August is slowly coming to an end, which means sadly so is one of the biggest theatre festivals too. Now that Edinburgh Fringe Festival is wrapping up, all the awards and reviews for best shows are rolling in. Every year, comedy channel Dave hold the Funniest Joke Award at Edinburgh Fringe. But this year's joke has been received with criticism and has opened up a wider conversation surrounding the festival and mainstream comedy's diversity problem.
According to the Independent, Dave has been awarding the Funniest Joke trophy since 2009. In order to pick a winner, a select number of jokes are shortlisted by "a panel of UK's foremost comedy critics," the Dave website explains, and, after that, 2,000 members of the British public vote in a poll for their favourite one, according to the BBC.
This year, the funniest joke was awarded to Swedish comedian Olaf Falafel, who won with a pun about vegetables and the neurological condition Tourette's Syndrome. The condition causes people to have involuntary ticks, and it usually begins in childhood.
Now the charity Tourettes Action has asked the comedian to apologise for the joke. Suzanne Dobson, chief executive of the charity, said:
“Humour is a great way of educating people — but not only is it not funny to poke fun at people with Tourette's, it's not even that funny a joke, is it?"
I think she's right. I for one didn’t laugh at the joke. Maybe puns aren’t my thing... or maybe jokes where the punchline is about people with Tourette's Syndrome just aren't that amusing. It makes me wonder which “experts” are choosing the jokes and why they think laughing at this kind of thing is funny.
The previous 10 winners of the award have all been men and majority white. This year's judging panel (Steve Bennett, Mark Boosey, Bruce Dessau, Brian Donaldson, Mark Monahan, Sarah Henley, Veronica Lee, Sharon Lougher, Kate Stone, and Mark Wareham) included four women and six men, three of whom were called Mark. So, that speaks for itself really.
According to the Independent, the jokes are listed anonymously to avoid bias towards better-known comedians. The question is, then, why do men keep winning the award? Is it a coincidence? Or is it simply because they are funnier?
I think not. It seems to me that it's because these are the kind of jokes that have been been solidified as gold standard humour by decades of appreciation from comedy critics who look and act exactly like the people on stage. An echo chamber of comedy, if you will.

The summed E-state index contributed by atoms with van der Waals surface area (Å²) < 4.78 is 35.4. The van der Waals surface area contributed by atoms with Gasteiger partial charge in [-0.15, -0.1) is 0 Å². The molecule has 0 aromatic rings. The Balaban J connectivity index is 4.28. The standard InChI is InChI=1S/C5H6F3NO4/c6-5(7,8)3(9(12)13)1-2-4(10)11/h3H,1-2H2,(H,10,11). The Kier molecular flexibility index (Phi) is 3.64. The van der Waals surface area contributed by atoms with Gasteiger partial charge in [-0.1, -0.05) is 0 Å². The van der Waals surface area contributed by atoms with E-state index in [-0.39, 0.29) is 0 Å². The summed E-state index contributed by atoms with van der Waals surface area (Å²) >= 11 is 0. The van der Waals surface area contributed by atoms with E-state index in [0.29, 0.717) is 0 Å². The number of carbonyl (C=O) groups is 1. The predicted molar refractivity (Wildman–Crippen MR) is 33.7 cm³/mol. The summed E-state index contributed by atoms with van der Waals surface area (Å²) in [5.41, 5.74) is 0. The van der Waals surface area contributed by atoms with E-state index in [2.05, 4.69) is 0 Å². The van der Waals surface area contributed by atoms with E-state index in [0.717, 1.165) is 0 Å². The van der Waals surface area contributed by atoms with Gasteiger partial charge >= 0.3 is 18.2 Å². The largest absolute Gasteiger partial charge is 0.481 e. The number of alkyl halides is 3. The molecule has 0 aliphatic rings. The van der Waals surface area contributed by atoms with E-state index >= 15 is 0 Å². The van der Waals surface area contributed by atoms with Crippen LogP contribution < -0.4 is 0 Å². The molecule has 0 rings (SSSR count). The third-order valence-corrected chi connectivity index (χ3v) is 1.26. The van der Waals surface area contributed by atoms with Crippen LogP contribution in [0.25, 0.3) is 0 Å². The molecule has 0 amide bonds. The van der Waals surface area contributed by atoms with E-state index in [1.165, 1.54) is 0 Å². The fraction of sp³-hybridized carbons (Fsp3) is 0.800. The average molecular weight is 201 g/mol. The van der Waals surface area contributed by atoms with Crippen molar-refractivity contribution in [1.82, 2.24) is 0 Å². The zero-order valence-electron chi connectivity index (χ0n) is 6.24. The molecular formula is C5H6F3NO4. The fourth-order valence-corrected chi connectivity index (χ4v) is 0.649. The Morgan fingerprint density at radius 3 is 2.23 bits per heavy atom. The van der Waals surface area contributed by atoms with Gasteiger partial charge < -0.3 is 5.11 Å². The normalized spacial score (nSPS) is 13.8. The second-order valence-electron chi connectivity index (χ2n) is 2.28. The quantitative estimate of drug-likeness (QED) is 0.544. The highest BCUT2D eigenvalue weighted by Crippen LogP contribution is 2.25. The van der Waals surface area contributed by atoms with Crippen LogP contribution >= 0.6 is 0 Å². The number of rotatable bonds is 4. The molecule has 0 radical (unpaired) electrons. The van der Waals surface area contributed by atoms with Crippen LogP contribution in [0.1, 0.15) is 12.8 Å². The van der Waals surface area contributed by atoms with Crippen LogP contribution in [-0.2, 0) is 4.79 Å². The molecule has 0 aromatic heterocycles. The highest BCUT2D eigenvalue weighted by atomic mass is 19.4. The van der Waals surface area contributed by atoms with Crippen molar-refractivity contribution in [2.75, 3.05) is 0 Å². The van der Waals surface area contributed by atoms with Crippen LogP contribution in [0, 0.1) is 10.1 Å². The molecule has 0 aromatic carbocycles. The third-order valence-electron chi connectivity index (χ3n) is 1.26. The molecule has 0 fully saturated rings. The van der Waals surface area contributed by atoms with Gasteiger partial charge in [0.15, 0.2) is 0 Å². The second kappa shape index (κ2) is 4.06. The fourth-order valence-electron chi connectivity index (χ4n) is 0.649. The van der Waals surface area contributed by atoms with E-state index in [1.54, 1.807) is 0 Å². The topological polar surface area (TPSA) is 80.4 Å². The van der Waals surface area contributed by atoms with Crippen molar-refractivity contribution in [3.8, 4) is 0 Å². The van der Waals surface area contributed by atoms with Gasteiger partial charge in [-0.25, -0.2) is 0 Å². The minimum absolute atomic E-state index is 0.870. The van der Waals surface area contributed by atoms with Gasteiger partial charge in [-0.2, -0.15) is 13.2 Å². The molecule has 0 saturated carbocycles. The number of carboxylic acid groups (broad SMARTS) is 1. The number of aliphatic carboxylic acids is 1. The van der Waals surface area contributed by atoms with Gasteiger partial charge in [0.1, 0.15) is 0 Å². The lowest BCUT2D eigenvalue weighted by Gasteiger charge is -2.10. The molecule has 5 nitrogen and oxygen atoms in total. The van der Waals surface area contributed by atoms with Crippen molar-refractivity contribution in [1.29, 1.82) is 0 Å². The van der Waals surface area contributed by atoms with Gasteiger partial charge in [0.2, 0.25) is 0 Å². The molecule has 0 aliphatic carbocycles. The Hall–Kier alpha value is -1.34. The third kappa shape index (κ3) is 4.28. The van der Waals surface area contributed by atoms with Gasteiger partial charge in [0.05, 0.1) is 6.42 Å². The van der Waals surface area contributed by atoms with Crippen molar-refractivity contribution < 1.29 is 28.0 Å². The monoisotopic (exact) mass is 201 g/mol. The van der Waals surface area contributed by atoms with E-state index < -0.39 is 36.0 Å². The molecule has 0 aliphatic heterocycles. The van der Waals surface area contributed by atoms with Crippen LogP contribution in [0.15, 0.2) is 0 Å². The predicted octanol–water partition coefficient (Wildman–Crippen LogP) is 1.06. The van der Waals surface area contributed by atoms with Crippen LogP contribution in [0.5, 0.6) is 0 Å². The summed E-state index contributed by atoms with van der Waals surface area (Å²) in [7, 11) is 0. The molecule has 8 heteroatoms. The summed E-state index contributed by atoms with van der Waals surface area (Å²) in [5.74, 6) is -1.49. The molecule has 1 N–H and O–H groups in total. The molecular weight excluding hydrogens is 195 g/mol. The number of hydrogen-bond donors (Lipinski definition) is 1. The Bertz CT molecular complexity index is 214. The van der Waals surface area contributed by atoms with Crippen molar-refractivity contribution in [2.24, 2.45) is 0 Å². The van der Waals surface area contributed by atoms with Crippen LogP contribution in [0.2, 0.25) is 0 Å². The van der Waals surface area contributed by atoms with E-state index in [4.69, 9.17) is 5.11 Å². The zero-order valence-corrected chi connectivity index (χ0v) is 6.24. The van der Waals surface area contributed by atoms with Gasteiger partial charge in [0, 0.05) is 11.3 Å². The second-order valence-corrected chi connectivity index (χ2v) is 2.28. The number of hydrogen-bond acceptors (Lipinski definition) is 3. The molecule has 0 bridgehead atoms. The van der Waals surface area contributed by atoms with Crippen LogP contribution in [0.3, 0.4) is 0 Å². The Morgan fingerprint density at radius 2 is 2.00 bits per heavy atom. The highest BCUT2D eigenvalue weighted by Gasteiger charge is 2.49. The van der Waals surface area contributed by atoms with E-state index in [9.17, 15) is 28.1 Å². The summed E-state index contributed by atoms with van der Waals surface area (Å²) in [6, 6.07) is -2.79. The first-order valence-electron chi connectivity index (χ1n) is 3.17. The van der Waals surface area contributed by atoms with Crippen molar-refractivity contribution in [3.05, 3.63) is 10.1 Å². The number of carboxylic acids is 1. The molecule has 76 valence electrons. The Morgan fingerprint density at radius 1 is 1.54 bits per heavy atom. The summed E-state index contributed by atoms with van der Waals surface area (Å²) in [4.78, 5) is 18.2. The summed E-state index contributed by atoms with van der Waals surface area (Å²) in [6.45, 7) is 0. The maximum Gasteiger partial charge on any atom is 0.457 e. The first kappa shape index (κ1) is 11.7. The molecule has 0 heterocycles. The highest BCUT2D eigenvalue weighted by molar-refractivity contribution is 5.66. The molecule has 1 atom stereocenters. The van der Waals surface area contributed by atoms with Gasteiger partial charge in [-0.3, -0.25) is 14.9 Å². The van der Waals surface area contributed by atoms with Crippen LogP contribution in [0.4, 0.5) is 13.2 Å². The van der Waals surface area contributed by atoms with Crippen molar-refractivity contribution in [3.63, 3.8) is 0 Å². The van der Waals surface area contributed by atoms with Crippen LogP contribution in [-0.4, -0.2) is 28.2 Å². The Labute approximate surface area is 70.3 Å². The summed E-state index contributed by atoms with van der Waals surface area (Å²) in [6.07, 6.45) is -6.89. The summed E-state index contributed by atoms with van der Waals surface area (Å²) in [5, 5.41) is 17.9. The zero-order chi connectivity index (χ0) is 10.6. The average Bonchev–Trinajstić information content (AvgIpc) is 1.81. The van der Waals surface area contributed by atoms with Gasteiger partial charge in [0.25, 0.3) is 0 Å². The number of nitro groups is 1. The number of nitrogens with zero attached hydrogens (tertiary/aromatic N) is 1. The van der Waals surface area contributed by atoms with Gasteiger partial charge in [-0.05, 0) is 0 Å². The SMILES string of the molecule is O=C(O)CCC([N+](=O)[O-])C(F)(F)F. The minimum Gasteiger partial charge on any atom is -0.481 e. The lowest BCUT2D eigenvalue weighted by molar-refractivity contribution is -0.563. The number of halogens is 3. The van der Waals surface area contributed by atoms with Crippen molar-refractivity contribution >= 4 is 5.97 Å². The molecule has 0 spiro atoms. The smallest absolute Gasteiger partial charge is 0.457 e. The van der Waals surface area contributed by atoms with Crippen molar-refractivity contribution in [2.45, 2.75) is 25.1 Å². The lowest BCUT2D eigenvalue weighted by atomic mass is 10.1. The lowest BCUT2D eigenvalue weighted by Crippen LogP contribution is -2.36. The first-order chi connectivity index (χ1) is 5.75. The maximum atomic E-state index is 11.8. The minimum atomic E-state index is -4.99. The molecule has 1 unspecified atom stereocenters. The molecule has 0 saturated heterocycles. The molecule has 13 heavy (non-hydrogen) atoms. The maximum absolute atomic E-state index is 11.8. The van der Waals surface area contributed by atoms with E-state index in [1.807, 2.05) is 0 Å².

Call me politically correct, but I can’t really see the humour in making a joke at the expense of people with a neurological disorder that currently has no cure and affects so many globally. It’s tacky at best and, at worst, abelist. I’ve never been a fan of the kind of humour that punches down, regardless of the intentions behind it. For me, comedy always comes with context and power dynamics. Men making jokes at the expense of women is tired, able-bodied people making jokes at the expense of differently-abled people is boring, and so are racist jokes. This is why mainstream comedy needs to be more reflective of society.
If I turn on the TV to a comedy panel show or stand up show, 9 out of 10 times I expect to see a boy's club and, if I'm lucky, one woman. There’s nothing I find less amusing than the same five able-bodied middle-class men telling the same “jokes” on the same leading comedy shows on TV.
But things are slowly changing, ITV have now banned all male comedy writing teams. And The Femmes of Colour Comedy Club at Edinburgh Fringe this year were offering up laughs from the perspectives of women, trans, and non-binary comedians of colour. I want to see comedy by differently abled people, by people in the LGBTQ community, by people of all genders, by people of colour and especially by those who lie in those intersections. Personally, I don’t turn to Dave for a kick of humour, and the real joke here is the lack of diversity in comedy.